It was revealed that when choosing a treatment for stroke prevention, multiple factors are important or very important to cardiologists, including patient risk of bleeding (95%), patient compliance (90%), patient relevant co-morbid conditions (85%) and patient preferences (52%).[1] Significantly, over two thirds of cardiologists (68%) noted that a high bleeding risk is a reason why some patients do not receive any oral anticoagulation therapy for stroke prevention.[1]

    Nearly nine out of ten cardiologists (87%) agreed that patients need better education regarding the stroke risks associated with NVAF. The majority of cardiologists reported that in addition to managing the medical aspects of their NVAF patients' condition, they also ensure that their patients understand their diagnosis (81%) and the importance of taking their medication regularly (89%).[1]

    "NVAF is a growing concern, not just across Europe but worldwide," said Professor A. John Camm. "The findings of this survey reveal that while advances have been made and a more personalized approach is taken to management, there are still delays in diagnosis which can have a far-reaching impact and more must be done to address this."

    About the Survey[1]

    The global survey of cardiologists was conducted by Harris Poll on behalf of Daiichi Sankyo and the Heart Rhythm Society among a total of 1,100 licensed cardiologists from around the globe as follows: U.S. (n=160), Japan (n=161), UK (n=157), Germany (n=156), France (n=159), Brazil (n=153) and Spain (n=154). All data collection was conducted online between July 15 and August 7, 2014. The survey was designed to help facilitate and raise awareness about the diversity of the global AF patient population and the challenges in appropriately managing these patients, physician perceptions of unmet needs of AF and a better understanding of specific challenges associated with AF, including delayed diagnosis, coordination of patient care and co-morbidities. To qualify for the survey, cardiologists were required to have seen a minimum of five patients per month with NVAF. For complete research method, including weighting variables, please contact Daiichi Sankyo Europe.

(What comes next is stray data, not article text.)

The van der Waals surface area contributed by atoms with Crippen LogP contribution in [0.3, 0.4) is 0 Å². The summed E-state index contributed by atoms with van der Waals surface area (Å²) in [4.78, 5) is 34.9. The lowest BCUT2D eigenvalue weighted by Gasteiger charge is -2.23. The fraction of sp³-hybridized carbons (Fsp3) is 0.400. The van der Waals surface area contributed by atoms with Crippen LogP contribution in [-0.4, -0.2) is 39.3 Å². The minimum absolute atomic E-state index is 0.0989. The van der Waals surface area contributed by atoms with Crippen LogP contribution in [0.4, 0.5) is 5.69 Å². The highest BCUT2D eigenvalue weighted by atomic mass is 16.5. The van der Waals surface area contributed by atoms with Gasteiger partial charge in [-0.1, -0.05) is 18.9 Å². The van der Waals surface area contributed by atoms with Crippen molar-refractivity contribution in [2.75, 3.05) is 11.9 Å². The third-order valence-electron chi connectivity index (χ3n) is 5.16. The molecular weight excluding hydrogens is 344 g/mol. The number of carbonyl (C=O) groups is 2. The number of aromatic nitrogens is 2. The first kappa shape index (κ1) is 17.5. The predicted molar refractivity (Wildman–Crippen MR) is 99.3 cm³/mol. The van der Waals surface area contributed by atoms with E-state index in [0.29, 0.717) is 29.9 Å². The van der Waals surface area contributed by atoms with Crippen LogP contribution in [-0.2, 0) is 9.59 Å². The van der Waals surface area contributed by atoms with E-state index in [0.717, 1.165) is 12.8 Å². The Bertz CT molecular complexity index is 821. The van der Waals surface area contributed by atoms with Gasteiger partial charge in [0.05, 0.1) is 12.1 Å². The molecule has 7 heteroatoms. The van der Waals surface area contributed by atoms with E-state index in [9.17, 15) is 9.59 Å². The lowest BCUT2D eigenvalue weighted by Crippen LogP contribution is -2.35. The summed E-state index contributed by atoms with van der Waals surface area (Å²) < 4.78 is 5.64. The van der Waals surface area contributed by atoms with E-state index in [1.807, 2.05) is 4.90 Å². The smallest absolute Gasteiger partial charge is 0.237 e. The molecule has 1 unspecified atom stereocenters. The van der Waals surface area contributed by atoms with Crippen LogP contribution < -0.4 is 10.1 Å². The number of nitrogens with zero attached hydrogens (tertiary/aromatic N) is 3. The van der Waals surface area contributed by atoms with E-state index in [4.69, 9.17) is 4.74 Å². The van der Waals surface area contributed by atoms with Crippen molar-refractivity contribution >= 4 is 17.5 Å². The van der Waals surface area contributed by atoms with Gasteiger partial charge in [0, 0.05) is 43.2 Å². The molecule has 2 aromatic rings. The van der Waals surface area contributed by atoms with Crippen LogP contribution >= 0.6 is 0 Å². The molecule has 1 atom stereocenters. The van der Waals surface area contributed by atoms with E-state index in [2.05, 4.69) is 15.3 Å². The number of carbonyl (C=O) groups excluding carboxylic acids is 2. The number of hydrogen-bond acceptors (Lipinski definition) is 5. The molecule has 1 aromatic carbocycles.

About Atrial Fibrillation (AF)

    Atrial Fibrillation (AF) is a condition in which the heartbeat is rapid and irregular, and can potentially lead to a stroke.[5] Atrial Fibrillation is a common condition, affecting approximately 2.3-3.4% of people in developed nations.[6] Atrial Fibrillation affects approximately 6 million people in the EU,[2] approximately 6.1 million people in the U.S.,[7] approximately 1.5 million people in Brazil[8] and more than 800,000 people in Japan.[9] Stroke due to all causes is the second most common cause of death worldwide, responsible for approximately 6.2 million deaths each year.[10] Compared to those without AF, people with the arrhythmia have a 5-fold increased risk of stroke.[2] Strokes due to AF are nearly twice as likely to be fatal than strokes in patients without AF at 30 days[3] and have poorer prognosis than non-AF related strokes, with a 50% increased risk of remaining disabled at three months.[4] For more information about AF, symptoms, risk factors, prevention and treatment, please visit the Heart Rhythm Society's "http://www.myAFib.org ".

    About Heart Rhythm Society

    The Heart Rhythm Society is the international leader in science, education and advocacy for cardiac arrhythmia professionals and patients, and the primary information resource on heart rhythm disorders. Its mission is to improve the care of patients by promoting research, education and optimal health care policies and standards. Incorporated in 1979 and based in Washington, DC, it has a membership of more than 5,800 heart rhythm professionals in more than 72 countries around the world.

    About Daiichi Sankyo